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Prey review



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Our Score:


Platforms: PC, X-Box 360 - Format Reviewed - PC

The F word – unless someone licenses a Gordon Ramsey chef-related shooter (now there’s an idea) it’s unlikely that you’ll ever hear it used more often in a game than you do in the seven to nine hours it’ll take you to work your way through Prey. The game’s foul-mouthed Cherokee protagonist, Tommy, dishes it out at every conceivable opportunity; here a “f*** off”, there a “f*** you” and on the side, a tasty little garnish of “what the f***.” It almost makes you wish for some Gordon Freeman silence, if only so you didn’t have to turn the sound down so low when anyone else was in the room.

But then you can’t really blame Tommy. Within the first hour of Prey, he’s been sucked into a weird extra-terrestrial sphere, his grandfather has been brutally murdered, and his girlfriend has been abducted by forces unknown in a manner that makes you suspect that they haven’t got anything too wholesome in mind. And Prey will make you feel like letting out a few expletives of your own, not because the game is trying or frustrating – it isn’t, almost to the point of fault – but because the sphere practically demands such a response.

You see, Prey initially looks like another corridor shooter in the Doom 3/Quake 4 mould; a fact not helped by its appropriation of iD’s HR Giger bio-machinery aesthetic along with the Doom 3 engine. However, it’s actually something quite different. In the sphere, Human Head has arguably created one of the great sci-fi game settings – one right up there with Metroid Prime 2’s Aether and Halo’s Covenant ships and Halo. And it’s not the pulsing, organic tubes, sphincter-like doors and – frankly – gynaecological imagery that make it so, though arguably they push in-game body horror to a different level. No, it’s the way Human Head has formed a world of twisted physics, huge spaces and colossal architecture, in which the phrase “this way up” takes on a whole new meaning.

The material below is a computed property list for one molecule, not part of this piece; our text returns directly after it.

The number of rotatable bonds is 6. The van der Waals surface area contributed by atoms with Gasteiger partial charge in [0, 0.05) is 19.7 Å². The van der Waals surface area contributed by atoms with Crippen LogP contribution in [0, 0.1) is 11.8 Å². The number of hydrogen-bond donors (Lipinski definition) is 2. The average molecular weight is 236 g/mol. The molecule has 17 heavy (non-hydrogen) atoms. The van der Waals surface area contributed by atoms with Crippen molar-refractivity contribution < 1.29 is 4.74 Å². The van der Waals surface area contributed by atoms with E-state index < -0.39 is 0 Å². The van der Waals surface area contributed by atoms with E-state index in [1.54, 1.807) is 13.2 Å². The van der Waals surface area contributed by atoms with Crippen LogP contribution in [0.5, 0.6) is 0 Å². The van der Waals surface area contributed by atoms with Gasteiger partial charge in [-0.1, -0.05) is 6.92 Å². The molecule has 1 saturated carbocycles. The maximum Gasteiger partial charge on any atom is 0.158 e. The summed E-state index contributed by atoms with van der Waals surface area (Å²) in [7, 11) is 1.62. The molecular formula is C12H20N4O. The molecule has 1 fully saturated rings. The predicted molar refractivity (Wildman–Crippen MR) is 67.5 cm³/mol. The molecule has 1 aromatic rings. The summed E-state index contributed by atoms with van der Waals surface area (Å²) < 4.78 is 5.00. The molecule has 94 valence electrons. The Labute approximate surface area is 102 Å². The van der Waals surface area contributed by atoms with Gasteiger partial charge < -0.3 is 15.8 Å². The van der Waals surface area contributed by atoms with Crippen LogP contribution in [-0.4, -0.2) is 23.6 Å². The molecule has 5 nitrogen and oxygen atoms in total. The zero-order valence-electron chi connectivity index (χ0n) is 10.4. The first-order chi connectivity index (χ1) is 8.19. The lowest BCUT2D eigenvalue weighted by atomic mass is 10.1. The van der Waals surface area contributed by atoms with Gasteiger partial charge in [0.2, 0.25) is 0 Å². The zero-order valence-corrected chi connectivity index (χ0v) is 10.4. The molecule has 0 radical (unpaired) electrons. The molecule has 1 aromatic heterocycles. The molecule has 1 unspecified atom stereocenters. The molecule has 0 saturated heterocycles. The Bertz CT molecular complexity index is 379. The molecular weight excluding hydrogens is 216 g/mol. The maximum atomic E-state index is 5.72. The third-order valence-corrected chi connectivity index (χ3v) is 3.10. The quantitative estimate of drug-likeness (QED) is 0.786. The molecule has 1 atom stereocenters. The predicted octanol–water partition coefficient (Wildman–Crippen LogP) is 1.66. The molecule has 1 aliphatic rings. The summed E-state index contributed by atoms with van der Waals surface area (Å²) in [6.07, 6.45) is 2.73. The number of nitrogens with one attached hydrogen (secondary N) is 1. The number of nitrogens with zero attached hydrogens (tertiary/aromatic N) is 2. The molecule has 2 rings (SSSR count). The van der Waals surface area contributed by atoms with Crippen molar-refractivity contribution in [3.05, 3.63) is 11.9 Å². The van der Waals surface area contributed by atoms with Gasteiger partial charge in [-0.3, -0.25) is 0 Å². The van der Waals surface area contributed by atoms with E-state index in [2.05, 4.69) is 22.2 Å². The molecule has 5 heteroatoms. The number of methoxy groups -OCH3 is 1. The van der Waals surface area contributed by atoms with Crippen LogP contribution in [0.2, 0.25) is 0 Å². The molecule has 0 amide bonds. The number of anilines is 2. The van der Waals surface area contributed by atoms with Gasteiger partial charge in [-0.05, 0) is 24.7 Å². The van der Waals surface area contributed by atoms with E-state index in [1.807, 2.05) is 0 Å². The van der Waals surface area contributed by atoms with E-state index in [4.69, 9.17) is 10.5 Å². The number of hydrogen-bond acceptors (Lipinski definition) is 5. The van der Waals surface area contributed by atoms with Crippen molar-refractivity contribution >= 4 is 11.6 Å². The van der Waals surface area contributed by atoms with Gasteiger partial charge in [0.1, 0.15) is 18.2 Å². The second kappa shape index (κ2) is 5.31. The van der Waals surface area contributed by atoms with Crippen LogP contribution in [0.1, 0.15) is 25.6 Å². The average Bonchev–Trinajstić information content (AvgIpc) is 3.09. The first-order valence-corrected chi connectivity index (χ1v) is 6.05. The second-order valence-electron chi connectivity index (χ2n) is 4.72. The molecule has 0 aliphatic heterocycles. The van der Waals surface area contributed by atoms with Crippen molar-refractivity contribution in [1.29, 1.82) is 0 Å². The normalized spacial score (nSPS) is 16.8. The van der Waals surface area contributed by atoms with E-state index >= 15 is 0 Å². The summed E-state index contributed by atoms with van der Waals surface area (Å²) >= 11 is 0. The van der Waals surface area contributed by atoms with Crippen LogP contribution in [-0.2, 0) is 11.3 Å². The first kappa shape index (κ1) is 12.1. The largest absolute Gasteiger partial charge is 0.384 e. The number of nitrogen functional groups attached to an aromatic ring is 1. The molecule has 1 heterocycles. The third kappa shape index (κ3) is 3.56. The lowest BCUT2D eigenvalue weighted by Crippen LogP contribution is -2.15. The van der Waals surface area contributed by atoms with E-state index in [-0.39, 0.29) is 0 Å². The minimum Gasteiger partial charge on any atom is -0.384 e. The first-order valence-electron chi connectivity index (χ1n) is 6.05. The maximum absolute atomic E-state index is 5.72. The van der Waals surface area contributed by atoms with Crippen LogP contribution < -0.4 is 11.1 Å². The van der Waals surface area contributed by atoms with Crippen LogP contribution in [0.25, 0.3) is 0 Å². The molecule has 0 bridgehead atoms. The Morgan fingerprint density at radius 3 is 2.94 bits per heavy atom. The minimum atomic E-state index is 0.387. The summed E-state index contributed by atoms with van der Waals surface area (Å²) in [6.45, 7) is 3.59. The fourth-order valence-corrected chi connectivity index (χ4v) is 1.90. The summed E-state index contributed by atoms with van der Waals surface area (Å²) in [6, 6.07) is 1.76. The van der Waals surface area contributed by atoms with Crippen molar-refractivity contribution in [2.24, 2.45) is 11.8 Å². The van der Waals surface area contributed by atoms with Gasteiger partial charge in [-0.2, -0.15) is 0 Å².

It starts with anti-gravity walkways, where you can walk up the wall, across the ceiling, and down the other side. It goes on with gravity switches, enabling you to switch the gravity in the room with a single shot, so that the floor becomes the ceiling, the ceiling becomes the floor, and anything that isn’t nailed down falls accordingly. Then the game throws in its infamous portals; rips in space that allow you to instantly travel from one section of the room – or level – to another, or even at one point blast your own ass (if that takes your fancy).

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